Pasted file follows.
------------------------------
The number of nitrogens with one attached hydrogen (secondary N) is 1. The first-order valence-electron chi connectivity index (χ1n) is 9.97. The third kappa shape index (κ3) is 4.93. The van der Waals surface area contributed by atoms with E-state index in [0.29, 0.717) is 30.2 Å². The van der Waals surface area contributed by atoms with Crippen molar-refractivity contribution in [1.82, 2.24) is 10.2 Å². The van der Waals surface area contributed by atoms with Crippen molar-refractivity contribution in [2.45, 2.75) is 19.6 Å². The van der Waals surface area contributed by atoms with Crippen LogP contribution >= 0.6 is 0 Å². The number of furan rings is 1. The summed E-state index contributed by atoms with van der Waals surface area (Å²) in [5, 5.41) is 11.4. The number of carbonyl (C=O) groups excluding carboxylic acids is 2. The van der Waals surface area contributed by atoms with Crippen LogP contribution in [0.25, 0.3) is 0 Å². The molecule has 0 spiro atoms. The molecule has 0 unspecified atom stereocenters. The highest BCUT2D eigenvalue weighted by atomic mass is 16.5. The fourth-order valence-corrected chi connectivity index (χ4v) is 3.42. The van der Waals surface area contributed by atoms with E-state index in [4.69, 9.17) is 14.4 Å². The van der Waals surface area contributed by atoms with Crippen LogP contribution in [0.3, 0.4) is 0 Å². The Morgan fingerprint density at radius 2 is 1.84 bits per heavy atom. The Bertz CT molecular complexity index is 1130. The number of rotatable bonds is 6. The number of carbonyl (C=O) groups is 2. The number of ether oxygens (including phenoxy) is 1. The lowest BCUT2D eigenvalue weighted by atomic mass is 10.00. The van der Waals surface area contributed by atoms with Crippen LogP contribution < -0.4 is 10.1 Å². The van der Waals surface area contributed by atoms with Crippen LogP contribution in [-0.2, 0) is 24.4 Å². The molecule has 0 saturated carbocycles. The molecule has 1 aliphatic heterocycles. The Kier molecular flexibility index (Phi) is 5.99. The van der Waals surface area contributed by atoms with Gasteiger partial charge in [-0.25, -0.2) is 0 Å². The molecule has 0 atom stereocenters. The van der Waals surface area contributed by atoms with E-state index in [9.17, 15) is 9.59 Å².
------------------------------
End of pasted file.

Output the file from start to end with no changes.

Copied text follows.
The number of nitrogens with one attached hydrogen (secondary N) is 1. The first-order valence-electron chi connectivity index (χ1n) is 9.97. The third kappa shape index (κ3) is 4.93. The van der Waals surface area contributed by atoms with E-state index in [0.29, 0.717) is 30.2 Å². The van der Waals surface area contributed by atoms with Crippen molar-refractivity contribution in [1.82, 2.24) is 10.2 Å². The van der Waals surface area contributed by atoms with Crippen molar-refractivity contribution in [2.45, 2.75) is 19.6 Å². The van der Waals surface area contributed by atoms with Crippen LogP contribution >= 0.6 is 0 Å². The number of furan rings is 1. The summed E-state index contributed by atoms with van der Waals surface area (Å²) in [5, 5.41) is 11.4. The number of carbonyl (C=O) groups excluding carboxylic acids is 2. The van der Waals surface area contributed by atoms with Crippen LogP contribution in [0.25, 0.3) is 0 Å². The molecule has 0 spiro atoms. The molecule has 0 unspecified atom stereocenters. The highest BCUT2D eigenvalue weighted by atomic mass is 16.5. The fourth-order valence-corrected chi connectivity index (χ4v) is 3.42. The van der Waals surface area contributed by atoms with E-state index in [4.69, 9.17) is 14.4 Å². The van der Waals surface area contributed by atoms with Crippen LogP contribution in [0.3, 0.4) is 0 Å². The Morgan fingerprint density at radius 2 is 1.84 bits per heavy atom. The Bertz CT molecular complexity index is 1130. The number of rotatable bonds is 6. The number of carbonyl (C=O) groups is 2. The number of ether oxygens (including phenoxy) is 1. The lowest BCUT2D eigenvalue weighted by atomic mass is 10.00. The van der Waals surface area contributed by atoms with Crippen LogP contribution < -0.4 is 10.1 Å². The van der Waals surface area contributed by atoms with Crippen LogP contribution in [-0.2, 0) is 24.4 Å². The molecule has 0 saturated carbocycles. The molecule has 1 aliphatic heterocycles. The Kier molecular flexibility index (Phi) is 5.99. The van der Waals surface area contributed by atoms with Gasteiger partial charge in [-0.25, -0.2) is 0 Å². The molecule has 0 atom stereocenters. The van der Waals surface area contributed by atoms with E-state index in [9.17, 15) is 9.59 Å².